Such a discrimination can refer to a) the rate of person's professionalor other characteristics (
sanctity, luck, talent, intellect, beauty) valued by social environment; b) the breadth of renown and a high level of repu-tation in certain social strata and places; c) formal or informal engage-ment of a person into a higher group as compared to a lower one (
tothe ‘famous writer’ category as compared to the group of ‘just a [com-mon] writer’); d) duration of being renown (posthumous fame) etc.
Thefame can be considered as a high level of personal celebrity as well asan honorable renown
. The indicated discrimination from the majority of the professional or social groups (guild, brotherhood, corporation, com- petitors etc.) may directly or indirectly advance person's social character-istics and provide her or him with additional benefits in comparison withan average person in a group, possessing the same type of qualities.
INCREASING SIGNIFICANCE OF PERSONAL CELEBRITY ASA SOCIAL RESOURCE
Personal celebrity has always been an appreciated benefit. Even at the be-ginning of human history the fame of great hunters, warriors, narrators,wizards was very valuable and difficult to achieve. The annals of historytell to what extent people strived for the fame, sometimes performing un- believable things (see
Braudy 1986). Thus, Nero being an emperor,sought for the actor's fame. Herostratus set on fire the Temple of Artemis – one of the Seven Wonders of the World. Herodotus traveledover the half of the world. Scientists and poets, military leaders and kings,monksand cardinals, actors and prophets, knights and ladies, athletes andtravelers – all of them competed for the fame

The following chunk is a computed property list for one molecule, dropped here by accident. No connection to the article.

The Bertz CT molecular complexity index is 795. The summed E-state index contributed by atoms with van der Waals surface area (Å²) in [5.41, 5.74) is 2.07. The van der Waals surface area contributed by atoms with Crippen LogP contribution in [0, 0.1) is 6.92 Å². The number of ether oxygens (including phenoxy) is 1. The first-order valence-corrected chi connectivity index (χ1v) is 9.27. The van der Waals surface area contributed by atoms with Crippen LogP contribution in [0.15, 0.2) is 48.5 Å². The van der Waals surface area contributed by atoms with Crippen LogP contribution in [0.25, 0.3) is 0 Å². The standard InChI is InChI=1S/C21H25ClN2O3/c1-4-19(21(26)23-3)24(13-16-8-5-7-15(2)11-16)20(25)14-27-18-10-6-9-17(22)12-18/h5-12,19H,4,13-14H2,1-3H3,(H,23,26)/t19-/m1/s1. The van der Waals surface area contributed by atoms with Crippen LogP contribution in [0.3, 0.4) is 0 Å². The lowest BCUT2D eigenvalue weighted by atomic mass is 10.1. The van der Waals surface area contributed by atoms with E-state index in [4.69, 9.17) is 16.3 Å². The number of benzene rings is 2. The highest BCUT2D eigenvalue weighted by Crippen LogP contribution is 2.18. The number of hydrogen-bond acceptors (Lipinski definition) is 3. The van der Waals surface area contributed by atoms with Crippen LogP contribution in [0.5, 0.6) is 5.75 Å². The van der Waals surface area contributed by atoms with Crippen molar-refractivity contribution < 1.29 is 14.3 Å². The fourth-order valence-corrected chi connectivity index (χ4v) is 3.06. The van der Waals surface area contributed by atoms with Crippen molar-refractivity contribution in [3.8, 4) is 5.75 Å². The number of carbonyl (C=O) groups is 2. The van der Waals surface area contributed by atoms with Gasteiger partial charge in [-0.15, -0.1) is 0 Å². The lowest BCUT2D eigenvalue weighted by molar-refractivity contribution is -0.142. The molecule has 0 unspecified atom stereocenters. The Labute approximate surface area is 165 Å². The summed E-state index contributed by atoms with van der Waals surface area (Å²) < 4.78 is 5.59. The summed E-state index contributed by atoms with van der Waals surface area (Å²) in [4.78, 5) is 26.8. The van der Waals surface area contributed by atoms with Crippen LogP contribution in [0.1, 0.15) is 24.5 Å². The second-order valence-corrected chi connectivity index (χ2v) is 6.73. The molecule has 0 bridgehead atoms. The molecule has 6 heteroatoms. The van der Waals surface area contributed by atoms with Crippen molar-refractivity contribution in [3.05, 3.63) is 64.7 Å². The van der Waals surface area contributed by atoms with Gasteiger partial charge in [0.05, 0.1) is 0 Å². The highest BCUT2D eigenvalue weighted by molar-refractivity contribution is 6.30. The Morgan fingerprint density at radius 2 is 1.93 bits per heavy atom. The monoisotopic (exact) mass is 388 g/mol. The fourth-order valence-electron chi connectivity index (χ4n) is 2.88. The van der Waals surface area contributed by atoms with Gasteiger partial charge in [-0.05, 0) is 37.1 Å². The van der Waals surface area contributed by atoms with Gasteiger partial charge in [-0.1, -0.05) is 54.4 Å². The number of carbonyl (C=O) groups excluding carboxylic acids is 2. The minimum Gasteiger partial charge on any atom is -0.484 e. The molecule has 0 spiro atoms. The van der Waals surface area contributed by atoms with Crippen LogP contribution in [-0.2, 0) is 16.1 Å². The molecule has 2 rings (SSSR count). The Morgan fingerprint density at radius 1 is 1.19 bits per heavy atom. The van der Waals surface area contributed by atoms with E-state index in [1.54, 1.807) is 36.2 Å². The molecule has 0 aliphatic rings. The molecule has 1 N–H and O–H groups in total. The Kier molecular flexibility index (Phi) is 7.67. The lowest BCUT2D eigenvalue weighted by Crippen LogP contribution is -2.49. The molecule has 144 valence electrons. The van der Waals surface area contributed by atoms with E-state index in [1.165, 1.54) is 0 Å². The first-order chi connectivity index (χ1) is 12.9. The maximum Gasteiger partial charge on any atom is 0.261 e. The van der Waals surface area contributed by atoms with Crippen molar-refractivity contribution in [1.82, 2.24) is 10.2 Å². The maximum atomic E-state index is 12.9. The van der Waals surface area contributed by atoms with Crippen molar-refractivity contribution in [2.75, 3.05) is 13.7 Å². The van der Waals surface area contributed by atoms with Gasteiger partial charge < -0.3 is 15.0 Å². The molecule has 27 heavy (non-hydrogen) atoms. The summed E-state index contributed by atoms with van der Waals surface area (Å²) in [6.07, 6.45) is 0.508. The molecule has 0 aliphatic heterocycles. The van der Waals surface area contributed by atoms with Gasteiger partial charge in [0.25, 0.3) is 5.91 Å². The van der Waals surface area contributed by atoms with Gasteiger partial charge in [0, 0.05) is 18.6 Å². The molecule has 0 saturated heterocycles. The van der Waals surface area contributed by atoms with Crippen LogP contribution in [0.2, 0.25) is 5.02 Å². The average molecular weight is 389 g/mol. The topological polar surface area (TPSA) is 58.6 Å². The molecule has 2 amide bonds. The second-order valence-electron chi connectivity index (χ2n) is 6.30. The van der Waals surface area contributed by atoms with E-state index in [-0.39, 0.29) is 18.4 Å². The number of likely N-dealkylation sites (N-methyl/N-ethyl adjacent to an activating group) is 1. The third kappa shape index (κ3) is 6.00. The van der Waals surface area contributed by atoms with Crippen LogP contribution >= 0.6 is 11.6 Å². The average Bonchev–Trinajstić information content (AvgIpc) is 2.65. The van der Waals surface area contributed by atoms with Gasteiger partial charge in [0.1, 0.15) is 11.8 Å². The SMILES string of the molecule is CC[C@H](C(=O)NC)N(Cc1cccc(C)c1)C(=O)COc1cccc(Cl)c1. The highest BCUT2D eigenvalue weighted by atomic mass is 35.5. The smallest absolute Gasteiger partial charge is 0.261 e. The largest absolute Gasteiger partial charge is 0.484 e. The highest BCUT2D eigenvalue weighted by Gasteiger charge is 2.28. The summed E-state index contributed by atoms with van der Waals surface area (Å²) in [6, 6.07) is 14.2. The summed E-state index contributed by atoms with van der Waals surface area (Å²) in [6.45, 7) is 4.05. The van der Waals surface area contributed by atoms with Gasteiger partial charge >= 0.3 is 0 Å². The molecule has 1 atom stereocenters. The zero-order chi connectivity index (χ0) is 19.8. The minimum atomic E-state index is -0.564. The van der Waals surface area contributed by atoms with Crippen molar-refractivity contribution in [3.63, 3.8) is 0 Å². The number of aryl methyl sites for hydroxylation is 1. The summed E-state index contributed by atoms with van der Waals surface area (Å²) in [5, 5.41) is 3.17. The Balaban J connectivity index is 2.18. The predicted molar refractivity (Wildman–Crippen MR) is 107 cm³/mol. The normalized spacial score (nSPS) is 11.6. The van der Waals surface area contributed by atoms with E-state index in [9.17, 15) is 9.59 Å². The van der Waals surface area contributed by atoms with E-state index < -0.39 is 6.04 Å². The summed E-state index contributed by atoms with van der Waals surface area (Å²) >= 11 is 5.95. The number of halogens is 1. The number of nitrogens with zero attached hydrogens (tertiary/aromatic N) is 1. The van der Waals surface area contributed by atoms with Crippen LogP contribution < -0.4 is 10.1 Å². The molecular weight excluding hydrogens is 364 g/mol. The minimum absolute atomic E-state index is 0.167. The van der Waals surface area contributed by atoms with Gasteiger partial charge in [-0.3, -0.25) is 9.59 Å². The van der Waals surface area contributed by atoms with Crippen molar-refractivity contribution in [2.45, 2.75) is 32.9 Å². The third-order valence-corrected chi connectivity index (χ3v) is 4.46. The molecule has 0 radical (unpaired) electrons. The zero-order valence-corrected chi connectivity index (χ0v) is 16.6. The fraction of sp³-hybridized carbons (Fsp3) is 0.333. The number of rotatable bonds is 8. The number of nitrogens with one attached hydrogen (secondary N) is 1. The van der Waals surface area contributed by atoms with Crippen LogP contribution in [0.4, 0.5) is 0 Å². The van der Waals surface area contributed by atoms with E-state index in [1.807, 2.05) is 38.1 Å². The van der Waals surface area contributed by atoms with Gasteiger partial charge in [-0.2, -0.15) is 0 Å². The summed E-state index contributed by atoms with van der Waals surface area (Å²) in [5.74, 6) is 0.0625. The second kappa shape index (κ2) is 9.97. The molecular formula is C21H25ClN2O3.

.Sometimes celebrity gave more power and benefits. Famous wizards,doctors, cooks, actors, orators etc. had more ‘clients’ and higher ‘fees’.Famous philosophers in ancient China were sometimes invited to therulers and generously gifted by them (see
such an episode in the bio-graphy of Mozi
[Taranov 1995: 161–162]). The fame of a chief attractedwarriors to his retinue. A large number of pupils gathered around le-gendary magicians and druids. However, despite all the value of fame for certain people during the pre-industrial epoch (when in general there werequite a few literate people) the number of those who got the main meansof subsistence with the help of their celebrity or could sharply extendthem was very small indeed.The matter is that, as a rule, in traditional societies the social statuswas defined by such factors as one's nobility, estate affiliation, corpora-tion membership, land wealth, closeness to rulers etc. As regards the per-sonal celebrity, it performed a subordinate role,
the one of an addi-tional differentiating factor among more or less socially equal people